Companies in Japan and Korea are advanced in their ESG disclosure, especially on environmental practices. With more focus on mandatory TCFD disclosure, more companies are assessing and disclosing GHG1 emissions and are setting interim emission reduction targets.
Governance of Sustainability
The establishment of sustainability committees at the board or executive level is a key driver in maturing sustainability oversight. Companies are also incorporating ESG KPI’s in performance evaluation and in compensation at the board and/or C-Suite levels.
There has been little progress in Japan and Korea on gender board diversity, and some boards still do not have any women, although listing requirements will mandate this going forward in Japan. Even less progress has been made in Japan on foreign diversity on boards (less than 10%) but there has been some progress on board independence.
Advancing Women in the Workplace
We have consistently engaged our Japanese companies on advancing women in the workplace. I am encouraged to see the professionalization of human resources which encouraged by government actions and supported internally by companies. Enhancing benefits and health & well-being such as flexible work models and mental health support is critical to advancing women in the workplace. While paternal leave is encouraged by the Japanese government, it also needs to be supported by managers to ensure men are not discriminated against if they take full advantage of leave policies.
Most Japanese companies don’t have informal “affinity groups” where women can come together to share challenges and action steps for advancing in the workplace. In most cases, there are not enough senior women to act as mentors to women colleagues and male managers need mentorship training to ensure the success of their women colleagues.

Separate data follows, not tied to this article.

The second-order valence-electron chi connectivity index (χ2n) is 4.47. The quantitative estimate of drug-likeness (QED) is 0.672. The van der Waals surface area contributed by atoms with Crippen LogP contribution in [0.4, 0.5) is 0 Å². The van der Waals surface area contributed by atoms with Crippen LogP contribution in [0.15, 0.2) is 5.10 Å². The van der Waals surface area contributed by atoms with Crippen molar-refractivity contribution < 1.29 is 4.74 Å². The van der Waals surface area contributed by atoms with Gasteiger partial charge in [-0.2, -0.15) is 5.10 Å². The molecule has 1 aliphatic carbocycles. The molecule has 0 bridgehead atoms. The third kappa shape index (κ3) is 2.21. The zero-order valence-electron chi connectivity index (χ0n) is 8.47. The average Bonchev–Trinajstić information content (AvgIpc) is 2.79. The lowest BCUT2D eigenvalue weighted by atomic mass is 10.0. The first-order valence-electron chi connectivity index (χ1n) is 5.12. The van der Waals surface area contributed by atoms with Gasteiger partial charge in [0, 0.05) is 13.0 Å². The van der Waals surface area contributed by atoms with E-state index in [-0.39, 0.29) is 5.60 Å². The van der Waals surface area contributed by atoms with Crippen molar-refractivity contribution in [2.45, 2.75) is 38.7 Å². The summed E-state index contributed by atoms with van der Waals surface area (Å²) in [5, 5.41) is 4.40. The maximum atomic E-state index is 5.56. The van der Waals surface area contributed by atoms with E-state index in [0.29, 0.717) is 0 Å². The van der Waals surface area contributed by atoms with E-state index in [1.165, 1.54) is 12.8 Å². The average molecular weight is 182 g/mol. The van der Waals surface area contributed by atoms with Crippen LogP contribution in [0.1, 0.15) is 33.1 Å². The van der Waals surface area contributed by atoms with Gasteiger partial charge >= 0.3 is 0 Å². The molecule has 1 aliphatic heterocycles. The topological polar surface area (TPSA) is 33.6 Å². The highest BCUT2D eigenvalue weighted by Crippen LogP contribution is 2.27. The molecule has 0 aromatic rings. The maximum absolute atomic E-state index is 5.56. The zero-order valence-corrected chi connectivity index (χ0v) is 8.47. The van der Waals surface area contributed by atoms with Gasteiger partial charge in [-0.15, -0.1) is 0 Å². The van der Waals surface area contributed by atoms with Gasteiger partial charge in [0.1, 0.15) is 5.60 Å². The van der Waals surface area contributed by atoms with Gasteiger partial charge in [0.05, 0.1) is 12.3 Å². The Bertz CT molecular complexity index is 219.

On the issue of the gender pay gap, Japanese companies already implement equal pay for equal work, however the absolute pay gap remains and issue and more women must be hired at all manager levels with specific goals and mechanisms designed to support closing the gender gap.
Sustainability Target-Setting, Assessment and Disclosure
While sustainability disclosure in both markets has improved substantially over the past few years, it is important for Japanese and Korean companies to continue to expand and improve their disclosure on the governance of sustainability, climate assessment & action, integration of deforestation & biodiversity risk, and human rights.
Company Engagement Focus and Recommendations
Building long-term engagement relationships is pivotal to our global shareowner engagement approach. Meeting with companies in person allows us to build relationships and provide insights on knowledge or awareness gaps around emerging global investor expectations.
To understand our impact and reach as a global investors, I met with local stakeholders and domestic investors to understand where our voice fits in and how we can raise difficult topics with companies. All the companies we met with were open to discussions on the topics we raised and were actively seeking feedback on material sustainability issues and their own performance and disclosure.
As global engaged investors, we create ESG momentum and impact within companies by acting as a resource, providing logical next steps, sharing peer comparisons, and establishing long-term engagement relationships. We continue to act on behalf of our clients fostering impact through our investments, engagement, and stewardship by addressing real-world, systemic issues.
There is no assurance that any securities we discuss will remain in an account’s portfolio at the time you receive this document. The securities discussed do not represent an account’s entire portfolio and may represent only a small portion of an account’s holdings. It should not be assumed that any securities transactions we discuss were or will prove to be profitable.